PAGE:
If I Died Tomorrow
My hairdresser spotted it. She always does. She’s more like a scalp-savant than a hairdresser.
“Brooke, have you experienced a traumatic event recently, say, perhaps a month ago?”
Kate can read my head as a clairvoyant reads a crystal ball so I knew that there had to be some truth to her suggestion. Actually yes…
“That was when I almost died in Bali.”
“Well that would explain it,” she declared, before promptly resuming her attempt to beautify me.
A month earlier I had in fact almost died in Bali.
What was even stranger was that only a day before the trauma that had left me with a shocked-scalp I had predicted it.
It was the end of seven days in a babylonian resort deep in the Ubud jungle.
I had spent a small fortune on what can only be described as a private jungle. Surrounded by dragonflies, I had alternated between sunbathing and sipping beer in a jade bath.
On one considerably languid day I had taken a few moments to film my surrounds. In the film, monkeys exploded from the jungle like solar flares. Swallows dipped as though sinking through cream.
In the last few stills I had inserted the text…
“I will die poor and happy”.
I very nearly did.
One day later I had a case of food poisoning which left me unconscious on a restaurant floor.
After a panic to emergency I revived, recovered fully and sit here happily retelling the anecdote with the comfort of time and retrospect.
Back to my prediction.
I don’t wish to dwell on the morbid but the sentiment of living like I would die tomorrow is at the core of my belief system.
It’s terribly short-sighted but it is as genetic to me as my dimples. It’s part of my design.
When toddlers learn to delay self-gratification by waiting for dessert after eating their vegetables it’s seen as a crucial stage in their development. It’s an AHA moment.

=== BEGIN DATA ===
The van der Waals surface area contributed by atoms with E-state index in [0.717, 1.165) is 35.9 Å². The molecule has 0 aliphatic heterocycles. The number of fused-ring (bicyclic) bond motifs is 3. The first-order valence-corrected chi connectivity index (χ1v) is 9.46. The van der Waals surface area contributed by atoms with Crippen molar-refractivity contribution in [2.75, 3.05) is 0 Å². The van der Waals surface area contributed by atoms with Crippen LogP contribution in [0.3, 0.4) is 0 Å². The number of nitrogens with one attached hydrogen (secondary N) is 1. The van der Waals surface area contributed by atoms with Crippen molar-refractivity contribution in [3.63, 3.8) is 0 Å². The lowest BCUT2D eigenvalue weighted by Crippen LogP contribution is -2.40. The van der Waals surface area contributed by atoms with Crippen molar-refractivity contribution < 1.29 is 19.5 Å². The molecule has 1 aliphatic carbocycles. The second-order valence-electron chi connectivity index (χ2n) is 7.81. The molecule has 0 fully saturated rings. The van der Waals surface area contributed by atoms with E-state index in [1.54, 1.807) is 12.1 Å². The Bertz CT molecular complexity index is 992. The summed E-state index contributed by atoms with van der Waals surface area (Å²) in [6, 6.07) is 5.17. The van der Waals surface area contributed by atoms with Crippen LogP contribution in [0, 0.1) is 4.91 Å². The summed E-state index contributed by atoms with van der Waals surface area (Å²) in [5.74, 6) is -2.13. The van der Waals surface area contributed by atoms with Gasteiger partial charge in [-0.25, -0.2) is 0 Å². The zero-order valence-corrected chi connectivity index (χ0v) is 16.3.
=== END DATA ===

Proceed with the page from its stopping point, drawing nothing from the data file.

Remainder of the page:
This bit is missing in me.
Instead, it has been replaced with the ‘I’ll regret it if I don’t’ gene.
Living as though I would die tomorrow has not brought me great wealth. I’ll tell you what it has brought me.
I remember the moment I sniffed the Serengeti from an open-roofed Jeep and saw a cheetah in a tree.
I had bought the tickets, spent the money and suffered the yellow-fever jabs. I had ridden the self-propelling waves of ‘I could die tomorrow’ and there I was in the Serengeti checking out a cheetah.
‘I could die tomorrow’ flirted with me shamefully in Tibet.
The thin air had seen me sucking oxygen canisters at the base of the Potala Palace. I took a deep breath of ‘die tomorrow’ and ascended.
Inside, a large gilded Buddha lit a room of jewels and I experienced the closest I ever have to transcendence.
I remember before that trip that I wasn’t too sure if I should go. I thought that I had better start saving for more important things.
As I stood there in the most beautiful temple humans have built I thought what exactly is ‘a more important’ thing? More important than this moment? More important than today? Because we all know what could happen tomorrow.
‘I could die tomorrow’ caressed me appreciatively as I sat sipping Prosecco under Tuscan-moonbeams in a wine-barreled hot tub.
I had booked a week at a cooking school in the Tuscan countryside. It was expensive. To tell you the truth, I probably could have bought a car instead. But I didn’t. I bought a flight to Italy.
Instead of investing in ‘tomorrow’ I immersed myself in one of the most decadent weeks of my life.
The biggest flaw in the die-tomorrow philosophy is actually living a long and healthy life. When I’ve spent all of my money on Tuscan hot-tubs and African safaris and I’ve still got a good thirty years ahead of me I may pause and reflect on my relationship with Mr Die Tomorrow.
Something tells me though, that if I sat staring at my last five dollars I’d buy the guy a drink and thank him for suggesting that I eat dessert first.